Gardening Articles: Edibles :: Vegetables
Choosing Tomato Varieties
by National Gardening Association Editors
Criteria for Choosing Varieties
Determinate vs. Indeterminate. Another consideration in choosing tomato varieties is whether the vines are determinate or indeterminate. Determinate plants stop growing once the flower buds emerge. Because of their more restrained size, many determinate varieties need no staking or caging, but providing support can improve the quality of the fruit. All the fruit ripens within a relatively short period of time - usually about a week to 10 days. This can be a boon if you're canning, but for the gardener who prefers to have a fewer number of tomatoes over a longer period of time, indeterminate varieties are better. The vines continue to grow and set fruit throughout the season, and won't quit until the weather turns too hot or too cold to sustain fruiting and growth, or kills plants outright.
For gardeners with little space to spare, or only a deck or balcony to grow on, patio and bush varieties are a good option. They're more compact than determinates, yet produce fruit throughout the season like indeterminate types. They are bred to succeed in small spaces.
What to do with the fruit? When selecting a tomato variety, keep in mind what you plan to do with the fruits. There are varieties suited for just about every purpose eating fresh, making tomato paste, canning, drying even for cultivating into a county fair prizewinner.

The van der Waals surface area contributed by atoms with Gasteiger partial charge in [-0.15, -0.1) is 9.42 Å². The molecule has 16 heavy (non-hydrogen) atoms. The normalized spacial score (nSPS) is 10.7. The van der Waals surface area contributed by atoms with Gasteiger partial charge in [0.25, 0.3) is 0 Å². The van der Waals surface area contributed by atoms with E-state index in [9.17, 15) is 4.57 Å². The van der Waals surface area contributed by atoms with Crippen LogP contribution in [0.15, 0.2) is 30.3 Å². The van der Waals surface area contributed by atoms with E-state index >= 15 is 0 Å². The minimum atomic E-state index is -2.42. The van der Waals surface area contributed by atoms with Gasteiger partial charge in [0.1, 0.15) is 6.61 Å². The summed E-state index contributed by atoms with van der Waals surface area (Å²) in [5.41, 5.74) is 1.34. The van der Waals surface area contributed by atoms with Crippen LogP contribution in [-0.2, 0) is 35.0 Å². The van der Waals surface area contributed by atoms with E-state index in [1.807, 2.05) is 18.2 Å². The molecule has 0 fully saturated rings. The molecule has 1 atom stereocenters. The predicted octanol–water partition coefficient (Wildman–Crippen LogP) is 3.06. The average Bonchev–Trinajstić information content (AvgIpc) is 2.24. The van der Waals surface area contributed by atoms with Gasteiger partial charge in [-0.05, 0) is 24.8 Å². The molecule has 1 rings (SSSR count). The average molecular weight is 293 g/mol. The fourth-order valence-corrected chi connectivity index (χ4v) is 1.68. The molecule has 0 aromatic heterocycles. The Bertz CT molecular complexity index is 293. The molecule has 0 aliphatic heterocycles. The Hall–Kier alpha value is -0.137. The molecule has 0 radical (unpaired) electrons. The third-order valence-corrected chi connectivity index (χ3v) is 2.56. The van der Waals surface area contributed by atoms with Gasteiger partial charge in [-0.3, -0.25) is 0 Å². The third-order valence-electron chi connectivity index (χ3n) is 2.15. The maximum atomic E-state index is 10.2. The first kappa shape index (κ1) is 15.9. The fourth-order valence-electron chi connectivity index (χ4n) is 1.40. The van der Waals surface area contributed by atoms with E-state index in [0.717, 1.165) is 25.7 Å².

Seeds or Transplants. The easiest way to get your tomato patch started is to purchase young plants, also called transplants or starts. You can pick up plants at garden centers or order them through catalogs or the Internet. For years, gardeners who bought plants had a very narrow field of variety choices, but thanks to an expanding mailorder trade, the options are greater than ever.
That said, starting your own seed gives you an almost endless list of varieties to choose from, allowing you to get just the type that will suit your growing conditions and tastes. Starting seeds gives you a chance to start "gardening" earlier in the season, and nurturing plants from seed to harvest is a great experience. Plant seeds six to eight weeks before the last frost date for your region, and place them under flourescent light. (For seedstarting details go to Starting Tomatoes from Seed. Call cooperative extension Master Gardeners or your local weather service to find out your last spring frost date.
Disease resistance. By planting tomato varieties with built-in resistance to diseases, you can have a bit more control over your garden's success.
For instance, many tomato varieties are resistant to soil-borne diseases such as verticillium and fusarium wilts and nematodes. Most seed catalogs indicate resistance to these diseases by putting F (fusarium), V (verticillium), N (nematodes) after the variety name. You'll also see varieties with resistance to viruses such as tomato mosaic virus (T), and to alternaria (A), the fungus that causes early blight.
Talk to the Master Gardeners office or to neighboring home gardeners. They can tell you if certain tomato diseases are common in your area.
Experiment! If you're not counting on your garden as your only food source, you can certainly afford to risk planting the varieties that appeal to you perhaps an heirloom that, though not resistant to disease, is reportedly produces the most delicious tomatoes in the world. Experimentation is part of the joy of gardening, and part of your harvest is what you learn along the way.
Photo by Suzanne DeJohn/National Gardening Association